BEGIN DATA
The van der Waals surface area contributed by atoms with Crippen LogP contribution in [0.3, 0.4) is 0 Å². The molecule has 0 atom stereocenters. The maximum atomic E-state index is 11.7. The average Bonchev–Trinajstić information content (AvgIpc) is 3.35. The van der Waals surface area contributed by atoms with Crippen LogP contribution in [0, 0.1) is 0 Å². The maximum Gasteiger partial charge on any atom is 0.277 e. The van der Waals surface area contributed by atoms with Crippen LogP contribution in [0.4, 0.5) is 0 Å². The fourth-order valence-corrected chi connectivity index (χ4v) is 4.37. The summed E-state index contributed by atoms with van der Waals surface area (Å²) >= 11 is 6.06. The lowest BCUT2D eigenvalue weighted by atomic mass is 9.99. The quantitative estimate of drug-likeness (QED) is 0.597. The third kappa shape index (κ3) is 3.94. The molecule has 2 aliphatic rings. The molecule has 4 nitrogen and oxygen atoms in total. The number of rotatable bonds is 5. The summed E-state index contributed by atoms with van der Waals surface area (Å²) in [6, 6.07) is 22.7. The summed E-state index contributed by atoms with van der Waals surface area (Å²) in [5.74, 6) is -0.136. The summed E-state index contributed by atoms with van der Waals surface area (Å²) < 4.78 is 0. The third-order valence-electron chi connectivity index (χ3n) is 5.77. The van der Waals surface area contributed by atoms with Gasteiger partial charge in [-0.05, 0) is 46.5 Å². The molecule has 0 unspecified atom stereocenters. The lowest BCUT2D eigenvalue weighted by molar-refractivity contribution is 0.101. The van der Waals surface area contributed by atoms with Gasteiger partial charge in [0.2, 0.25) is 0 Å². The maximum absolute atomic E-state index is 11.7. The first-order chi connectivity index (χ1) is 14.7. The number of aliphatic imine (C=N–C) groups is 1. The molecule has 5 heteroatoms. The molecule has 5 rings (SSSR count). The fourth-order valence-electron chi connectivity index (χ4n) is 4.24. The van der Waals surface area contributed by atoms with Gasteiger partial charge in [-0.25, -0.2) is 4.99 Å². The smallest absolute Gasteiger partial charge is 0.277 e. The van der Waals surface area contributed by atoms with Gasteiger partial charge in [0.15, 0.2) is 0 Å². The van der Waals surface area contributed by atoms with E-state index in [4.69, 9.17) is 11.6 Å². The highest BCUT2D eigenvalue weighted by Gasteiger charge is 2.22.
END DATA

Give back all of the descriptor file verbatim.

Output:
The van der Waals surface area contributed by atoms with Crippen LogP contribution in [0.3, 0.4) is 0 Å². The molecule has 0 atom stereocenters. The maximum atomic E-state index is 11.7. The average Bonchev–Trinajstić information content (AvgIpc) is 3.35. The van der Waals surface area contributed by atoms with Crippen LogP contribution in [0, 0.1) is 0 Å². The maximum Gasteiger partial charge on any atom is 0.277 e. The van der Waals surface area contributed by atoms with Crippen LogP contribution in [0.4, 0.5) is 0 Å². The fourth-order valence-corrected chi connectivity index (χ4v) is 4.37. The summed E-state index contributed by atoms with van der Waals surface area (Å²) >= 11 is 6.06. The lowest BCUT2D eigenvalue weighted by atomic mass is 9.99. The quantitative estimate of drug-likeness (QED) is 0.597. The third kappa shape index (κ3) is 3.94. The molecule has 2 aliphatic rings. The molecule has 4 nitrogen and oxygen atoms in total. The number of rotatable bonds is 5. The summed E-state index contributed by atoms with van der Waals surface area (Å²) in [6, 6.07) is 22.7. The summed E-state index contributed by atoms with van der Waals surface area (Å²) in [5.74, 6) is -0.136. The summed E-state index contributed by atoms with van der Waals surface area (Å²) < 4.78 is 0. The third-order valence-electron chi connectivity index (χ3n) is 5.77. The van der Waals surface area contributed by atoms with Gasteiger partial charge in [-0.05, 0) is 46.5 Å². The molecule has 0 unspecified atom stereocenters. The lowest BCUT2D eigenvalue weighted by molar-refractivity contribution is 0.101. The van der Waals surface area contributed by atoms with Gasteiger partial charge in [0.2, 0.25) is 0 Å². The maximum absolute atomic E-state index is 11.7. The first-order chi connectivity index (χ1) is 14.7. The number of aliphatic imine (C=N–C) groups is 1. The molecule has 5 heteroatoms. The molecule has 5 rings (SSSR count). The fourth-order valence-electron chi connectivity index (χ4n) is 4.24. The van der Waals surface area contributed by atoms with Gasteiger partial charge in [-0.25, -0.2) is 4.99 Å². The smallest absolute Gasteiger partial charge is 0.277 e. The van der Waals surface area contributed by atoms with Gasteiger partial charge in [0.15, 0.2) is 0 Å². The van der Waals surface area contributed by atoms with E-state index in [4.69, 9.17) is 11.6 Å². The highest BCUT2D eigenvalue weighted by Gasteiger charge is 2.22.